Playing baseball indoors has become routine as stadiums have retractable roofs to prevent rain outs. However in 1965, being inside what would become known as the Astrodome for a baseball game was unique.
After playing their first two seasons as the Houston Colt .45s, the renamed Astros officially opened their new facility known as the “Eighth Wonder of the World” on April 12, 1965.
Bob Bruce was the starting pitcher that day for the Astros with the honor of throwing the first indoor toss in major league history to Tony Taylor of the Philadelphia Phillies.
Taylor would eventually double for the first hit. It would only take two more innings for Dick Allen of the Phillies to make history.
Allen blasted a two-run homer for the only score in the contest. It would be the first official long ball to occur in indoors.
The Phillies would win 2-0 as Bruce would end up as the losing pitcher. Chris Short threw a complete game to get the win as he limited the Astros to four hits. Rookie Joe Morgan had two of the hits for Houston.
Bruce would finish the 1965 season with a 9-18 record after having his best year in 1964 at 15-9. He spent nine years in the majors beginning in Detroit in 1959. He was with Houston from 1962 to 1966 before finishing his career with the Atlanta Braves in 1967 with a 49-71 record.
Perhaps the top moment of Bruce’s career came in 1964. The righthander fanned Bill White, Charlie James and Bob Gibson of the St. Louis Cardinals with nine pitches on April 19. He added three more strikeouts in the ninth to end with six on two innings, but the Astros lost 6-1.
Bruce died on March 15, 2017.
Allen would become an all-star for the first time in 1965 as he hit 20 homers and knock in 85 runs to follow up his rookie-of-year season in 1964.
A seven-time all-star, Allen would play 15 years in the big leagues and finish with 351 home runs. He was the American League Most Valuable Player in 1972 with the Chicago White Sox.
The First Victory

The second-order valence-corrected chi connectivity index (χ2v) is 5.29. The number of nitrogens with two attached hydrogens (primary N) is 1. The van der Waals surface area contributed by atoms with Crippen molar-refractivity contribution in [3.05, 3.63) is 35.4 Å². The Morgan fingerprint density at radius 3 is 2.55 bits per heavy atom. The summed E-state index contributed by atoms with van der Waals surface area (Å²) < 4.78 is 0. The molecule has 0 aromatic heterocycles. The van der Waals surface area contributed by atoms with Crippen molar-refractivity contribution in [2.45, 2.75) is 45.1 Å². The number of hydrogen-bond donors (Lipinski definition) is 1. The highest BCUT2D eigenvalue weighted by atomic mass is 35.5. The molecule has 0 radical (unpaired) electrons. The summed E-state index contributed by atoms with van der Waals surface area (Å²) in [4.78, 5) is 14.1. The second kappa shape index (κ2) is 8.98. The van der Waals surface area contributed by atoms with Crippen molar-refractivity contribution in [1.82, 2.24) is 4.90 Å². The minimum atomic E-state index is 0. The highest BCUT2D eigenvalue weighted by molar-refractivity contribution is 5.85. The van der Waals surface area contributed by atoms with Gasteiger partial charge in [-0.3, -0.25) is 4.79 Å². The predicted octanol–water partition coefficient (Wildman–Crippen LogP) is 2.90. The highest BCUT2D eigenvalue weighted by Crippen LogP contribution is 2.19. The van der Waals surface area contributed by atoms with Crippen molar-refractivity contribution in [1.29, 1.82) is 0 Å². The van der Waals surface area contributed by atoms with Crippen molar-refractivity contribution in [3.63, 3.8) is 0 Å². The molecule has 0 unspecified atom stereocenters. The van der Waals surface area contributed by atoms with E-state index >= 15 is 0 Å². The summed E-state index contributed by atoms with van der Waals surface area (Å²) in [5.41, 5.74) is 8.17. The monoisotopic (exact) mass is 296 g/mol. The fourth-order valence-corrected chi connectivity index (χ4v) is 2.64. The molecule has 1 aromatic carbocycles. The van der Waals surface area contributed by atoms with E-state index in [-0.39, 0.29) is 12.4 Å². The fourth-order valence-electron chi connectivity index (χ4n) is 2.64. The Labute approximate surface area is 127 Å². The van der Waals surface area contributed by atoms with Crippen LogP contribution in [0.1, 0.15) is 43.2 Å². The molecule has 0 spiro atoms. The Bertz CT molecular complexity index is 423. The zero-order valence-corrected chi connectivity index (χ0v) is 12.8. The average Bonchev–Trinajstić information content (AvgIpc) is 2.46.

After eight road games, the Astros returned home and picked up their first win with a 4-3 victory over Pittsburgh on April 23.
Ironically, it was Bruce that started for Houston. He had a chance for a win but the Pirates scored three times in the eighth inning to tie the game.
Dave Guisti would get the win for the Astros after he had two scoreless innings in the 10th and 11th to set the stage for Rusty Staub to bring home the game-winning run in the bottom of the 11th with a single.
Bruce also had a hit and knocked in a run.
The win was first of nine straight at home for the Astros. Unfortunately, that trend didn’t continue as the they finished 36-45. Overall, Houston finished ninth in the National League with a 65-97 record.
The First Games
Prior to the regular season opener, the Astros played exhibition contests a few days before the Phillies arrived of the initial official game.
In the very first indoor battle, Houston defeated the New York Yankees 2-1 in 12 innings as Nellie Fox had a walk-off single to win it for the Astros.
New York’s Mickey Mantle hit the first homer in the building off Dick Farrell. The Astros played four more games over the three-day span as they won three of the five contests.
The First Houston Blast
Houston’s first home run finally came in the third contest as Bob Aspromonte tagged Pittsburgh’s Vern Law with a blast to left field in the sixth inning.
In the seventh, Houston’s Jim Wynn added another homer when he hit a solo shot. Farrell went the distance for the Astros to get the win in Houston’s 5-0.
The Rain In
Playing indoors was supposed to eliminate rain outs, but in 1976 the Astros were rained in. Flooding in the area of the stadium wouldn’t allow fans to reach the venue even though the players from both teams were inside on June 15.
The Final Game
Houston played its final contest in the Astrodome during the post-season of 1999 as they lost to the Atlanta Braves on Oct. 9.